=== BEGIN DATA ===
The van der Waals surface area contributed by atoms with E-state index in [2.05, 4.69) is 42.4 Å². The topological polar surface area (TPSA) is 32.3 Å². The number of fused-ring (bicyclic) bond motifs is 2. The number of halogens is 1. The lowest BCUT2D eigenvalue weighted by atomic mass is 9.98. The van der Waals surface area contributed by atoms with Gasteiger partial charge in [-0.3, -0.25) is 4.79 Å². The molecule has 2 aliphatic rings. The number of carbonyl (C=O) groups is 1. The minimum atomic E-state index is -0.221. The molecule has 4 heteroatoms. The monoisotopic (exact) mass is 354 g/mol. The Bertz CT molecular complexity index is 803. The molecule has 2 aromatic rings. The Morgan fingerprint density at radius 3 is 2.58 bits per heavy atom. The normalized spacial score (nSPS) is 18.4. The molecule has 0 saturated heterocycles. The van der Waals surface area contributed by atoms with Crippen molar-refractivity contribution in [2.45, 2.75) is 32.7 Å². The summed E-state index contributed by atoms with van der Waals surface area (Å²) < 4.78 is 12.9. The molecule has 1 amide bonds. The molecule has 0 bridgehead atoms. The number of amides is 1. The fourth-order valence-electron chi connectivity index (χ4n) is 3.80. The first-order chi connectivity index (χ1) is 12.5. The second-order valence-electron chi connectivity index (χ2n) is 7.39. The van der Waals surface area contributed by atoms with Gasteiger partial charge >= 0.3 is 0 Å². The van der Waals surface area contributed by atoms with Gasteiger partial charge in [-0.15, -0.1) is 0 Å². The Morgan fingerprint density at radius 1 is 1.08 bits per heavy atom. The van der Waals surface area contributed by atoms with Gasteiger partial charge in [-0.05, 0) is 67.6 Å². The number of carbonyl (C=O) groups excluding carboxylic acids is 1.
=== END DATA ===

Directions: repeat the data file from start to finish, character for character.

The van der Waals surface area contributed by atoms with E-state index in [2.05, 4.69) is 42.4 Å². The topological polar surface area (TPSA) is 32.3 Å². The number of fused-ring (bicyclic) bond motifs is 2. The number of halogens is 1. The lowest BCUT2D eigenvalue weighted by atomic mass is 9.98. The van der Waals surface area contributed by atoms with Gasteiger partial charge in [-0.3, -0.25) is 4.79 Å². The molecule has 2 aliphatic rings. The number of carbonyl (C=O) groups is 1. The minimum atomic E-state index is -0.221. The molecule has 4 heteroatoms. The monoisotopic (exact) mass is 354 g/mol. The Bertz CT molecular complexity index is 803. The molecule has 2 aromatic rings. The Morgan fingerprint density at radius 3 is 2.58 bits per heavy atom. The normalized spacial score (nSPS) is 18.4. The molecule has 0 saturated heterocycles. The van der Waals surface area contributed by atoms with Crippen molar-refractivity contribution in [2.45, 2.75) is 32.7 Å². The summed E-state index contributed by atoms with van der Waals surface area (Å²) < 4.78 is 12.9. The molecule has 1 amide bonds. The molecule has 0 bridgehead atoms. The number of amides is 1. The fourth-order valence-electron chi connectivity index (χ4n) is 3.80. The first-order chi connectivity index (χ1) is 12.5. The second-order valence-electron chi connectivity index (χ2n) is 7.39. The van der Waals surface area contributed by atoms with Gasteiger partial charge >= 0.3 is 0 Å². The van der Waals surface area contributed by atoms with Gasteiger partial charge in [-0.15, -0.1) is 0 Å². The Morgan fingerprint density at radius 1 is 1.08 bits per heavy atom. The van der Waals surface area contributed by atoms with Gasteiger partial charge in [-0.05, 0) is 67.6 Å². The number of carbonyl (C=O) groups excluding carboxylic acids is 1.